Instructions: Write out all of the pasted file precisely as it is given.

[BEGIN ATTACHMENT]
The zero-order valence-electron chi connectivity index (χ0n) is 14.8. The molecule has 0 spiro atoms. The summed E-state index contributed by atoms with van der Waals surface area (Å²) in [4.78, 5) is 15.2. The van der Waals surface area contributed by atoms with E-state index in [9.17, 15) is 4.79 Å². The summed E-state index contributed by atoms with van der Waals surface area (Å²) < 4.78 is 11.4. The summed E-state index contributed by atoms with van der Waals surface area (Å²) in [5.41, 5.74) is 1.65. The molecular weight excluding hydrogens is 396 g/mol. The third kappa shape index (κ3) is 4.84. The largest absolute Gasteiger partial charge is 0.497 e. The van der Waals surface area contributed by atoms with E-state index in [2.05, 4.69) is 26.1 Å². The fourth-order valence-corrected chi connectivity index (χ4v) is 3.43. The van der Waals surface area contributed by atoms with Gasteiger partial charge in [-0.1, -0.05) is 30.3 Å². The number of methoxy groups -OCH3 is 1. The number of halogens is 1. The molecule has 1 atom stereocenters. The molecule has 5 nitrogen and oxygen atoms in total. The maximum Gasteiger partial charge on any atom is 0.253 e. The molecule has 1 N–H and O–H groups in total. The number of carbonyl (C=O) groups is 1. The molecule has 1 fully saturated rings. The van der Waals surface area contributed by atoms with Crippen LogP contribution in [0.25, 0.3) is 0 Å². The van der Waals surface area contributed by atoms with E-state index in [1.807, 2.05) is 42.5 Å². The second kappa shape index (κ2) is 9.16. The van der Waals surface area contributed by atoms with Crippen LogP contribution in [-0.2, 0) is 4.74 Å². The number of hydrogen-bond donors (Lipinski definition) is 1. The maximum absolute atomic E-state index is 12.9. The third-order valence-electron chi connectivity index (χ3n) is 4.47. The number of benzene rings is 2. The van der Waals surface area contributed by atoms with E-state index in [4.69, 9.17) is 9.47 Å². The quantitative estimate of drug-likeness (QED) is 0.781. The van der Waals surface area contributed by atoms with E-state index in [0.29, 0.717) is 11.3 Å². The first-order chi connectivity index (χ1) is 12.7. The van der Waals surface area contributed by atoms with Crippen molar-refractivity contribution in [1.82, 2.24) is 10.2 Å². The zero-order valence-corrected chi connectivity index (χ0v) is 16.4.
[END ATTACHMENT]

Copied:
The zero-order valence-electron chi connectivity index (χ0n) is 14.8. The molecule has 0 spiro atoms. The summed E-state index contributed by atoms with van der Waals surface area (Å²) in [4.78, 5) is 15.2. The van der Waals surface area contributed by atoms with E-state index in [9.17, 15) is 4.79 Å². The summed E-state index contributed by atoms with van der Waals surface area (Å²) < 4.78 is 11.4. The summed E-state index contributed by atoms with van der Waals surface area (Å²) in [5.41, 5.74) is 1.65. The molecular weight excluding hydrogens is 396 g/mol. The third kappa shape index (κ3) is 4.84. The largest absolute Gasteiger partial charge is 0.497 e. The van der Waals surface area contributed by atoms with E-state index in [2.05, 4.69) is 26.1 Å². The fourth-order valence-corrected chi connectivity index (χ4v) is 3.43. The van der Waals surface area contributed by atoms with Gasteiger partial charge in [-0.1, -0.05) is 30.3 Å². The number of methoxy groups -OCH3 is 1. The number of halogens is 1. The molecule has 1 atom stereocenters. The molecule has 5 nitrogen and oxygen atoms in total. The maximum Gasteiger partial charge on any atom is 0.253 e. The molecule has 1 N–H and O–H groups in total. The number of carbonyl (C=O) groups is 1. The molecule has 1 fully saturated rings. The van der Waals surface area contributed by atoms with Crippen LogP contribution in [0.25, 0.3) is 0 Å². The van der Waals surface area contributed by atoms with E-state index in [1.807, 2.05) is 42.5 Å². The second kappa shape index (κ2) is 9.16. The van der Waals surface area contributed by atoms with Crippen LogP contribution in [-0.2, 0) is 4.74 Å². The number of hydrogen-bond donors (Lipinski definition) is 1. The maximum absolute atomic E-state index is 12.9. The third-order valence-electron chi connectivity index (χ3n) is 4.47. The number of benzene rings is 2. The van der Waals surface area contributed by atoms with E-state index in [4.69, 9.17) is 9.47 Å². The quantitative estimate of drug-likeness (QED) is 0.781. The van der Waals surface area contributed by atoms with E-state index in [0.29, 0.717) is 11.3 Å². The first-order chi connectivity index (χ1) is 12.7. The van der Waals surface area contributed by atoms with Crippen molar-refractivity contribution in [1.82, 2.24) is 10.2 Å². The zero-order valence-corrected chi connectivity index (χ0v) is 16.4.